checked and unchecked statements (C# reference)

The checked and unchecked statements specify the overflow-checking context for integral-type arithmetic operations and conversions, as the following example shows:

uint a = uint.MaxValue;

unchecked
{
    Console.WriteLine(a + 1);  // output: 0
}

try
{
    checked
    {
        Console.WriteLine(a + 1);
    }
}
catch (OverflowException e)
{
    Console.WriteLine(e.Message);  // output: Arithmetic operation resulted in an overflow.
}

When integer arithmetic overflow occurs, the overflow-checking context defines what happens as follows:

  • In a checked context, a System.OverflowException is thrown; if overflow happens in a constant expression, a compile-time error occurs.
  • In an unchecked context, the operation result is truncated by discarding any high-order bits that don't fit in the destination type. For example, in the case of addition it wraps from the maximum value to the minimum value, as the preceding example shows.

Note

The behavior of user-defined operators and conversions in the case of the overflow of the corresponding result type can differ from the one described in the previous paragraph. In particular, user-defined checked operators might not throw an exception in a checked context.

For more information, see the Arithmetic overflow and division by zero and User-defined checked operators sections of the Arithmetic operators article.

To specify the overflow-checking context for an expression, you can also use the checked and unchecked operators, as the following example shows:

double a = double.MaxValue;

int b = unchecked((int)a);
Console.WriteLine(b);  // output: -2147483648

try
{
    b = checked((int)a);
}
catch (OverflowException e)
{
    Console.WriteLine(e.Message);  // output: Arithmetic operation resulted in an overflow.
}

The checked and unchecked statements and operators only affect the overflow-checking context for those operations that are textually inside the statement block or operator's parentheses, as the following example shows:

int Multiply(int a, int b) => a * b;

int factor = 2;

try
{
    checked
    {
        Console.WriteLine(Multiply(factor, int.MaxValue));  // output: -2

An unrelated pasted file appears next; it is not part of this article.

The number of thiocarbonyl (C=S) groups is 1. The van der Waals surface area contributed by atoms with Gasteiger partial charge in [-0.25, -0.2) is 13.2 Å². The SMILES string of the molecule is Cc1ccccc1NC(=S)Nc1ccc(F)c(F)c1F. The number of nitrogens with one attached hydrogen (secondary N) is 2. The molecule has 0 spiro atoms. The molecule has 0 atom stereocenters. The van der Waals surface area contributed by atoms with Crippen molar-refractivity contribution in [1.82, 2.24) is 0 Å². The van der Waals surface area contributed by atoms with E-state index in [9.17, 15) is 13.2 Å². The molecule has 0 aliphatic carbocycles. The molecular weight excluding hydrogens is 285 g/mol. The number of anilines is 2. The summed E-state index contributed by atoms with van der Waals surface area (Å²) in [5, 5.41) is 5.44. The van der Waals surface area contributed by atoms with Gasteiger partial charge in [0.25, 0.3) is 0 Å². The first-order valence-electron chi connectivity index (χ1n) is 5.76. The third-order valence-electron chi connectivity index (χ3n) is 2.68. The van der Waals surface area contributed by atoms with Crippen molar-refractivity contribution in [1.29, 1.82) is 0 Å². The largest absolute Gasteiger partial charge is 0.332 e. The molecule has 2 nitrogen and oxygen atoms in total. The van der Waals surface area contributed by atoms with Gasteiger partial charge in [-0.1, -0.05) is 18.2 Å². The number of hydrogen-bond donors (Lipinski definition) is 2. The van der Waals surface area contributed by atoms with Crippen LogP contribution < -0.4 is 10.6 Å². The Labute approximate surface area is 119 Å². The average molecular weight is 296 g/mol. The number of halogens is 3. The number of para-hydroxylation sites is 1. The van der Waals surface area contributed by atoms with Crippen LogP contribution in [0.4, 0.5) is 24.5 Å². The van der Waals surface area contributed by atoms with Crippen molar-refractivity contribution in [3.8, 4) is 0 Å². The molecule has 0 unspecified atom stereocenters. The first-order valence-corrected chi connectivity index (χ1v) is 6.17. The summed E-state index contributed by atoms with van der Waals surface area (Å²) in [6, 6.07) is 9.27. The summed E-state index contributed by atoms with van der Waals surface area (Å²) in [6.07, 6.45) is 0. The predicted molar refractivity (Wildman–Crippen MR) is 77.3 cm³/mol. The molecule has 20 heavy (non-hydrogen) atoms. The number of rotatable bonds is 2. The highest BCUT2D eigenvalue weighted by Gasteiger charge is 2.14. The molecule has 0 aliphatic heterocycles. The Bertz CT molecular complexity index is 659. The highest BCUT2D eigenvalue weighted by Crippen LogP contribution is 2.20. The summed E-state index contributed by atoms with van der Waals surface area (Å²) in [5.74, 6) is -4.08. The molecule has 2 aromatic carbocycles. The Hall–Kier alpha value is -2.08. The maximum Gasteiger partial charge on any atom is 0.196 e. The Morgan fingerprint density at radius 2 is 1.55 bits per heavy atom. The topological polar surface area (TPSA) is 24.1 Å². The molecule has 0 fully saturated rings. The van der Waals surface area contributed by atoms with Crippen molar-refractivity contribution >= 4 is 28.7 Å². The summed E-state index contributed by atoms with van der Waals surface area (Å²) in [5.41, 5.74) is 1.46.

}
}
catch (OverflowException e)
{
    Console.WriteLine(e.Message);
}

try
{
    checked
    {
        Console.WriteLine(Multiply(factor, factor * int.MaxValue));
    }
}
catch (OverflowException e)
{
    Console.WriteLine(e.Message);  // output: Arithmetic operation resulted in an overflow.
}

At the preceding example, the first invocation of the Multiply local function shows that the checked statement doesn't affect the overflow-checking context within the Multiply function as no exception is thrown. At the second invocation of the Multiply function, the expression that calculates the second argument of the function is evaluated in a checked context and results in an exception as it's textually inside the block of the checked statement.

Operations affected by the overflow-checking context

The overflow-checking context affects the following operations:

Default overflow-checking context

If you don't specify the overflow-checking context, the value of the CheckForOverflowUnderflow compiler option defines the default context for non-constant expressions. By default the value of that option is unset and integral-type arithmetic operations and conversions are executed in an unchecked context.

Constant expressions are evaluated by default in a checked context and a compile-time error occurs in the case of an overflow. You can explicitly specify an unchecked context for a constant expression with the unchecked statement or operator.

C# language specification

For more information, see the following sections of the C# language specification:

See also